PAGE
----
For April my master class assignment is landscape. We were encouraged to explore the possibilities in the ordinary but I, like many of my classmates, relied on vacation photos for inspiration.
My four (I recycled an earlier sketch) drawings received a somewhat measured response from the teacher, but I now have some pointers for improving them. I will say that many of us seem to have struggled with the abstracting part of this assignment. We were to reduce the landscape to five or six large shapes and talk about what we eliminated and rearranged. I understand the reasons for doing this, but I know my sketches will need to be revised at least two more times to achieve that.
My first sketch and its inspiration – Cape Kiwanda, Oregon:
this is a difficult one….you’ve got, basically, a big black hole in the middle of the page – there are a couple of dark bits but they’re not really connected to the rock..I think it’s a really difficult subject to make an interesting landscape from. Take a little time to surf the ‘net and see if there are any solutions to this kind of image that really work.
Now the sea itself is very nice…lots going on, lovely horizontal composition, good ranges of values…I’d be careful with the edge where the wave turns, it looks a bit strange and, of course, you wouldn’t want the shadow of the rock….but working just with the waves might the the way to go on this one…or you might find some solution on www that you could “steal”!!
I decided to try making the big rock a much lighter golden color and see if that eliminates the hole problem. I think the ocean just by itself would be boring.
Sketch 2 is of salt marshes near Annapolis Royal, Nova Scotia. Since it’s a composite of several photos I won’t show any here.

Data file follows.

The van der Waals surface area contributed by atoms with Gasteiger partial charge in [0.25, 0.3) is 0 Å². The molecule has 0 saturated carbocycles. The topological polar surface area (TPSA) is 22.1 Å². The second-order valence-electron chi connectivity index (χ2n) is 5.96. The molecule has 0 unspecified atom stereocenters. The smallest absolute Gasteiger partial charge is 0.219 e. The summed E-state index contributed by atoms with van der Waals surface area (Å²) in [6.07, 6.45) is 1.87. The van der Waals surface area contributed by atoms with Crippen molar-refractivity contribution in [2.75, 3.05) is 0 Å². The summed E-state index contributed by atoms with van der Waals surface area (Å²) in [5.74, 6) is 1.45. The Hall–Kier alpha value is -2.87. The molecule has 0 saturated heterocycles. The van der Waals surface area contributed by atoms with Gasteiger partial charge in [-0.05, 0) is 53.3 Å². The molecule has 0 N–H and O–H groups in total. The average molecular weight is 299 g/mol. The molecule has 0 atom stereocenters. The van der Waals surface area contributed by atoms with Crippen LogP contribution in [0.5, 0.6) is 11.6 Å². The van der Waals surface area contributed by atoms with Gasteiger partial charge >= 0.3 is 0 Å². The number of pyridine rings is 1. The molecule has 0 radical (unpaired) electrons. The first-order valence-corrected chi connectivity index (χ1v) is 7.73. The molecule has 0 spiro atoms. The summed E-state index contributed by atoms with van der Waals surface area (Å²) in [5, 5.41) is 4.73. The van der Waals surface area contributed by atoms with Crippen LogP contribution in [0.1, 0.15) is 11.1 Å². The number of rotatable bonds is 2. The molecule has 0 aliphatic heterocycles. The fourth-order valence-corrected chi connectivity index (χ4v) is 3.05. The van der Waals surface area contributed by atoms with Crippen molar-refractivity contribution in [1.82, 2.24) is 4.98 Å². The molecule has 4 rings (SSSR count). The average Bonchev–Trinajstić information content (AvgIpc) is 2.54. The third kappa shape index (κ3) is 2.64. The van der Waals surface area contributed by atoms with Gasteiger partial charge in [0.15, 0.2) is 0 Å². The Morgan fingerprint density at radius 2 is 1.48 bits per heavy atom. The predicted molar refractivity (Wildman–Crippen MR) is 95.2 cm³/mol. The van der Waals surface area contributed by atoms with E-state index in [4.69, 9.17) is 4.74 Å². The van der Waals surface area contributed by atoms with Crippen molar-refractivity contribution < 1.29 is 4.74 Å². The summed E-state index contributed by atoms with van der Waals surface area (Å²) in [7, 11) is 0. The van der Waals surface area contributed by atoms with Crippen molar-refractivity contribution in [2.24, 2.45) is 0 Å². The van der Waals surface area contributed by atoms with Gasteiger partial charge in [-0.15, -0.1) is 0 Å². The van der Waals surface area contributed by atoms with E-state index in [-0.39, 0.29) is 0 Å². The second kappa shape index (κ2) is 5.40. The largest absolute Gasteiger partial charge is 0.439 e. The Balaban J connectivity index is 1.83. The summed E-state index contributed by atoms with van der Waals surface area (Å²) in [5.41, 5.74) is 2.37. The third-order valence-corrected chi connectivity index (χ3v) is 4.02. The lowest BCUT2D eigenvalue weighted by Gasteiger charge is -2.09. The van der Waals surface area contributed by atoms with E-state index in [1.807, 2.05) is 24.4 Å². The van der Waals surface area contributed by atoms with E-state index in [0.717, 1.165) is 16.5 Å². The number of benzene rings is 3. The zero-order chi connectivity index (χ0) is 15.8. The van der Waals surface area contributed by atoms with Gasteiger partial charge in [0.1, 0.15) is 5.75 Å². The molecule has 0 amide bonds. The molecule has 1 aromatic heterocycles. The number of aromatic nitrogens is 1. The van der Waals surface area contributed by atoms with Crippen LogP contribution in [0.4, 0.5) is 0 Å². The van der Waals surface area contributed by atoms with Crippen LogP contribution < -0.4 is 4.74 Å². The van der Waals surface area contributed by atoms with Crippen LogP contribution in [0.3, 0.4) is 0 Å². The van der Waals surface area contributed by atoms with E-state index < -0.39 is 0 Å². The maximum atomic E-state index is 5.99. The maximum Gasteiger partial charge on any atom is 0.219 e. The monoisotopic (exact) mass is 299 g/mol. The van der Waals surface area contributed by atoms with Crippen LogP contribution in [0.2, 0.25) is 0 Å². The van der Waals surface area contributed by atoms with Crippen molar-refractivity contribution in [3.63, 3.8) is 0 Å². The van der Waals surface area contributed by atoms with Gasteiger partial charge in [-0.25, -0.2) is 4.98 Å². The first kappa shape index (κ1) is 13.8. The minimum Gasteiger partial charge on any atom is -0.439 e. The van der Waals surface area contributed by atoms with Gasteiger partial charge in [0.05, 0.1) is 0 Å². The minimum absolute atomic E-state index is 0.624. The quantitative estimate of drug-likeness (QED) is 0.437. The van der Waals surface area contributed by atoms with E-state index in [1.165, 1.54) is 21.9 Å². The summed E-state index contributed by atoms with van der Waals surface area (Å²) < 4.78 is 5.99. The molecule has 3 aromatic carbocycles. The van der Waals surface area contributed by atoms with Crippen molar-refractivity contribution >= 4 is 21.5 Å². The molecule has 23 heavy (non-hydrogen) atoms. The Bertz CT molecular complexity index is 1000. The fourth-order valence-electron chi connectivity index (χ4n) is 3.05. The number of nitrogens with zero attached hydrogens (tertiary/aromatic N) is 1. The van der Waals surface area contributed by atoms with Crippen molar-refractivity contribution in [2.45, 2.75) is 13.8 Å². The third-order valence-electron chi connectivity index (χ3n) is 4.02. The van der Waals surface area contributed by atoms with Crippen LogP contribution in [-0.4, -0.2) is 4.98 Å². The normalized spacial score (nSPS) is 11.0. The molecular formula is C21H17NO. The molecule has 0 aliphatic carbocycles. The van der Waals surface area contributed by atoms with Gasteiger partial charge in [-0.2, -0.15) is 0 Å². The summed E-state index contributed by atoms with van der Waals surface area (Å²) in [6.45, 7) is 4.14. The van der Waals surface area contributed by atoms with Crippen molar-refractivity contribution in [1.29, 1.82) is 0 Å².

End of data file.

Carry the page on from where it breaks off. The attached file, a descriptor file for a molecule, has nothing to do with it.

You’ve got some good horizontal movement in this image…and a clear basic structure…be careful with the perspective of the river so that it definitely looks flat – water is always flat! – but otherwise I think it will work well.
I will be using this subject, but am changing it to be much more abstract. I’ll report progress in upcoming posts.
Sketch 3 is from a cell phone photo of my downtown.
Looking below to the sketch I can see that you’ve cropped the edges of the photo which is good because there’s a lot in it. Decide what is most important to you..is it that light right in the center?
If so, I’d almost push even more into abstract…the two lights curving up – just make it a circle, by the way, and the buildings just indicated by the skyline.
But if it’s the buildings that are of most interest, then I think I’d remove the light for it is very strong and dominating. Reading your description, it looks like the buildings are of less interest…so consider taking them to just rectangles and parallellograms really emphasising those lights…bring the bottom ones up and make them a little more varied…crop a little more off the right…and perhaps even alter the ration of width to height!! it would all be fun to do!
Sketch 4, recycled from the values assignment, is from Cape Breton.
it’s a very symmetrical image ….you’ve drawn it out really well…and those greens in the photo are gorgeous. I like the way you’ve kept the shadows…and I think you could exaggerate them even more.
But the symmetry makes the idea very static…decide which aspects of the landscape are most important to you, ignore all others (good move to remove the rocks and the stop sign!), and arrange the items in a more interesting way. Once you’ve abstracted the “good stuff”, ignore the photo.
also I’d be careful with the dark shadow around the house which is about the same shape as the house…(even though it is like that in the photo) – I’d make it more continuous across the back, less lumpy, more landscapey.
It might also be fun to extract the colors using PSE, or simply taking the photo to the hardware store and matching to paint chips!! the colors are so lovely.
I think these are all good ideas for this scene, but who knows when I’ll get to it. Let’s see, if I create three sketches each month for 12 months and I decide I want to make up half of them, that gives me 16 quilt ideas. Oh dear.